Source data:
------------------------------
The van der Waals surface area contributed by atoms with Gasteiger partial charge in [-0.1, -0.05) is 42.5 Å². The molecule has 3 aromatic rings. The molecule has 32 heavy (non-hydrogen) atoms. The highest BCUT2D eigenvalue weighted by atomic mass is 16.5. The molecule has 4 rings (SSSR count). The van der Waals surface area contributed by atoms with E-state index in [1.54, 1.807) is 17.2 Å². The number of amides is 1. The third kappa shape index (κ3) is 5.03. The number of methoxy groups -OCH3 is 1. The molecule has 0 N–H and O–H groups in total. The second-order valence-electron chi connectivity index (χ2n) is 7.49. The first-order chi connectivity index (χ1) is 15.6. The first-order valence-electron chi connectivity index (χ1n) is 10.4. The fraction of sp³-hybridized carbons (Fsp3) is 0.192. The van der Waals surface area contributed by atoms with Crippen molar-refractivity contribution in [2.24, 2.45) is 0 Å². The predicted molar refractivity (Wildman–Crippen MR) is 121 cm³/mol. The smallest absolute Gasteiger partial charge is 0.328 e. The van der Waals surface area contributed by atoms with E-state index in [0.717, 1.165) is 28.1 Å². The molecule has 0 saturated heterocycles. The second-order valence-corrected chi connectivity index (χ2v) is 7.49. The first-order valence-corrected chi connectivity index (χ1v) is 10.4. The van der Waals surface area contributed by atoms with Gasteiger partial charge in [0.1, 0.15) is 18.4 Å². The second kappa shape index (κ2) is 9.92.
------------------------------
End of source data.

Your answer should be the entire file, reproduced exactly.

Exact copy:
The van der Waals surface area contributed by atoms with Gasteiger partial charge in [-0.1, -0.05) is 42.5 Å². The molecule has 3 aromatic rings. The molecule has 32 heavy (non-hydrogen) atoms. The highest BCUT2D eigenvalue weighted by atomic mass is 16.5. The molecule has 4 rings (SSSR count). The van der Waals surface area contributed by atoms with E-state index in [1.54, 1.807) is 17.2 Å². The number of amides is 1. The third kappa shape index (κ3) is 5.03. The number of methoxy groups -OCH3 is 1. The molecule has 0 N–H and O–H groups in total. The second-order valence-electron chi connectivity index (χ2n) is 7.49. The first-order chi connectivity index (χ1) is 15.6. The first-order valence-electron chi connectivity index (χ1n) is 10.4. The fraction of sp³-hybridized carbons (Fsp3) is 0.192. The van der Waals surface area contributed by atoms with Crippen molar-refractivity contribution in [2.24, 2.45) is 0 Å². The predicted molar refractivity (Wildman–Crippen MR) is 121 cm³/mol. The smallest absolute Gasteiger partial charge is 0.328 e. The van der Waals surface area contributed by atoms with E-state index in [0.717, 1.165) is 28.1 Å². The molecule has 0 saturated heterocycles. The second-order valence-corrected chi connectivity index (χ2v) is 7.49. The first-order valence-corrected chi connectivity index (χ1v) is 10.4. The van der Waals surface area contributed by atoms with Gasteiger partial charge in [0.1, 0.15) is 18.4 Å². The second kappa shape index (κ2) is 9.92.